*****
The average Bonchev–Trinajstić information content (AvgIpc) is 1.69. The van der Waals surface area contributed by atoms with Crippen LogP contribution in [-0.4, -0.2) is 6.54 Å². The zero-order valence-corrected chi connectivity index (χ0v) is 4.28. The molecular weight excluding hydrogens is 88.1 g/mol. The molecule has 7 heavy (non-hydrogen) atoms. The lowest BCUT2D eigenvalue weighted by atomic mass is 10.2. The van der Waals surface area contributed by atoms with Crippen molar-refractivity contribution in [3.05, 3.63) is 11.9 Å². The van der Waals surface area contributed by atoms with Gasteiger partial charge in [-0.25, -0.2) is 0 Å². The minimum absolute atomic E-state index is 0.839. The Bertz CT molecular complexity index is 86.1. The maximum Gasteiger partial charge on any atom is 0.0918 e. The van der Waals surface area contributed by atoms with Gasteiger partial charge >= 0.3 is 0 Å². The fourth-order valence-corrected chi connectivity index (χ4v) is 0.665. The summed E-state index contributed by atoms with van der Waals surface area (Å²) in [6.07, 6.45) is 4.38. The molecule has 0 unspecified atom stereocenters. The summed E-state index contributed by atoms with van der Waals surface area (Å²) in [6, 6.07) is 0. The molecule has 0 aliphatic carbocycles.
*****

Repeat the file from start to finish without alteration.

The average Bonchev–Trinajstić information content (AvgIpc) is 1.69. The van der Waals surface area contributed by atoms with Crippen LogP contribution in [-0.4, -0.2) is 6.54 Å². The zero-order valence-corrected chi connectivity index (χ0v) is 4.28. The molecular weight excluding hydrogens is 88.1 g/mol. The molecule has 7 heavy (non-hydrogen) atoms. The lowest BCUT2D eigenvalue weighted by atomic mass is 10.2. The van der Waals surface area contributed by atoms with Crippen molar-refractivity contribution in [3.05, 3.63) is 11.9 Å². The van der Waals surface area contributed by atoms with Gasteiger partial charge in [-0.25, -0.2) is 0 Å². The minimum absolute atomic E-state index is 0.839. The Bertz CT molecular complexity index is 86.1. The maximum Gasteiger partial charge on any atom is 0.0918 e. The van der Waals surface area contributed by atoms with Gasteiger partial charge >= 0.3 is 0 Å². The fourth-order valence-corrected chi connectivity index (χ4v) is 0.665. The summed E-state index contributed by atoms with van der Waals surface area (Å²) in [6.07, 6.45) is 4.38. The molecule has 0 unspecified atom stereocenters. The summed E-state index contributed by atoms with van der Waals surface area (Å²) in [6, 6.07) is 0. The molecule has 0 aliphatic carbocycles.